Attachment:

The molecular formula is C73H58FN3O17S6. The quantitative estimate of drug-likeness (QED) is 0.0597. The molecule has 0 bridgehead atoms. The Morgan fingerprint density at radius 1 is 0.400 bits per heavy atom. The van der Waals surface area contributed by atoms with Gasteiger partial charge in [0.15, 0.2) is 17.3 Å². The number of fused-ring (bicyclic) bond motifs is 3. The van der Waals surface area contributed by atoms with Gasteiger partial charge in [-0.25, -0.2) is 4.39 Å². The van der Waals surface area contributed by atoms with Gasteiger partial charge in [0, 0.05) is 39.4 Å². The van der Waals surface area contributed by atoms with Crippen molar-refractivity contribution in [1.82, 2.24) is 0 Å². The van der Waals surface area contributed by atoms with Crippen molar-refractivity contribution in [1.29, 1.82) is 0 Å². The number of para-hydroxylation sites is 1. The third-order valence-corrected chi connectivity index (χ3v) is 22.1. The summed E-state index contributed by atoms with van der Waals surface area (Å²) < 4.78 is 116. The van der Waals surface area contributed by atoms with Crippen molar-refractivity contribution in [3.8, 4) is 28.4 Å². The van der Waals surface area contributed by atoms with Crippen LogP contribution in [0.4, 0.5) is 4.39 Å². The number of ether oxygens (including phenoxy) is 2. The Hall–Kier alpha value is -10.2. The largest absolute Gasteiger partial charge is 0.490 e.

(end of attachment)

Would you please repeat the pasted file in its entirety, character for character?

The molecular formula is C73H58FN3O17S6. The quantitative estimate of drug-likeness (QED) is 0.0597. The molecule has 0 bridgehead atoms. The Morgan fingerprint density at radius 1 is 0.400 bits per heavy atom. The van der Waals surface area contributed by atoms with Gasteiger partial charge in [0.15, 0.2) is 17.3 Å². The number of fused-ring (bicyclic) bond motifs is 3. The van der Waals surface area contributed by atoms with Gasteiger partial charge in [-0.25, -0.2) is 4.39 Å². The van der Waals surface area contributed by atoms with Gasteiger partial charge in [0, 0.05) is 39.4 Å². The van der Waals surface area contributed by atoms with Crippen molar-refractivity contribution in [1.82, 2.24) is 0 Å². The van der Waals surface area contributed by atoms with Crippen molar-refractivity contribution in [1.29, 1.82) is 0 Å². The number of para-hydroxylation sites is 1. The third-order valence-corrected chi connectivity index (χ3v) is 22.1. The summed E-state index contributed by atoms with van der Waals surface area (Å²) < 4.78 is 116. The van der Waals surface area contributed by atoms with Crippen molar-refractivity contribution in [3.8, 4) is 28.4 Å². The van der Waals surface area contributed by atoms with Crippen LogP contribution in [0.4, 0.5) is 4.39 Å². The number of ether oxygens (including phenoxy) is 2. The Hall–Kier alpha value is -10.2. The largest absolute Gasteiger partial charge is 0.490 e.